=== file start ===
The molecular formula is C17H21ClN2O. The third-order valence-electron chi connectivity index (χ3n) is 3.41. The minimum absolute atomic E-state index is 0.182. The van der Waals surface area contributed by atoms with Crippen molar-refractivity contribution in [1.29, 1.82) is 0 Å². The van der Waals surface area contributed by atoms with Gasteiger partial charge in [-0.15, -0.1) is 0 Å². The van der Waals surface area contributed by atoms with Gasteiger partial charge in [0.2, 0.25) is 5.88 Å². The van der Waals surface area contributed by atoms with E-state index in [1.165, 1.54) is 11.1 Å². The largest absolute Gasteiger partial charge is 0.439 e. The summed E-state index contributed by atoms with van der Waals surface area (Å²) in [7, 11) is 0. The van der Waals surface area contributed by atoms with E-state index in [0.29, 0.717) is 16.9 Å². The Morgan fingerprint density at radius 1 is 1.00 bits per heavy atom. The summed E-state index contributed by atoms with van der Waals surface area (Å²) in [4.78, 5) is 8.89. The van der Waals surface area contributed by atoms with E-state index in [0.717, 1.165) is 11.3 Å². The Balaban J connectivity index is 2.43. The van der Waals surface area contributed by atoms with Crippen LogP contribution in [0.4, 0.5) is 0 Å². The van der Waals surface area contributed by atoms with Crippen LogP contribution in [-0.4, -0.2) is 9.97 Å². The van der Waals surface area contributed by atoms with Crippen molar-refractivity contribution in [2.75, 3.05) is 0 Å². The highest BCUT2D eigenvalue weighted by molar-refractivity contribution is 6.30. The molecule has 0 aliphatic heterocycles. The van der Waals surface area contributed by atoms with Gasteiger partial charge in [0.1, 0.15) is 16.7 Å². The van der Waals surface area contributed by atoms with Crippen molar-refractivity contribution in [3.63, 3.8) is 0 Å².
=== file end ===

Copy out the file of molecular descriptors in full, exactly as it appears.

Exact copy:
The molecular formula is C17H21ClN2O. The third-order valence-electron chi connectivity index (χ3n) is 3.41. The minimum absolute atomic E-state index is 0.182. The van der Waals surface area contributed by atoms with Crippen molar-refractivity contribution in [1.29, 1.82) is 0 Å². The van der Waals surface area contributed by atoms with Gasteiger partial charge in [-0.15, -0.1) is 0 Å². The van der Waals surface area contributed by atoms with Gasteiger partial charge in [0.2, 0.25) is 5.88 Å². The van der Waals surface area contributed by atoms with E-state index in [1.165, 1.54) is 11.1 Å². The largest absolute Gasteiger partial charge is 0.439 e. The summed E-state index contributed by atoms with van der Waals surface area (Å²) in [7, 11) is 0. The van der Waals surface area contributed by atoms with E-state index in [0.29, 0.717) is 16.9 Å². The Morgan fingerprint density at radius 1 is 1.00 bits per heavy atom. The summed E-state index contributed by atoms with van der Waals surface area (Å²) in [4.78, 5) is 8.89. The van der Waals surface area contributed by atoms with E-state index in [0.717, 1.165) is 11.3 Å². The Balaban J connectivity index is 2.43. The van der Waals surface area contributed by atoms with Crippen LogP contribution in [0.4, 0.5) is 0 Å². The van der Waals surface area contributed by atoms with Crippen LogP contribution in [-0.4, -0.2) is 9.97 Å². The van der Waals surface area contributed by atoms with Crippen molar-refractivity contribution in [2.75, 3.05) is 0 Å². The highest BCUT2D eigenvalue weighted by molar-refractivity contribution is 6.30. The molecule has 0 aliphatic heterocycles. The van der Waals surface area contributed by atoms with Gasteiger partial charge in [0.1, 0.15) is 16.7 Å². The van der Waals surface area contributed by atoms with Crippen molar-refractivity contribution in [3.63, 3.8) is 0 Å².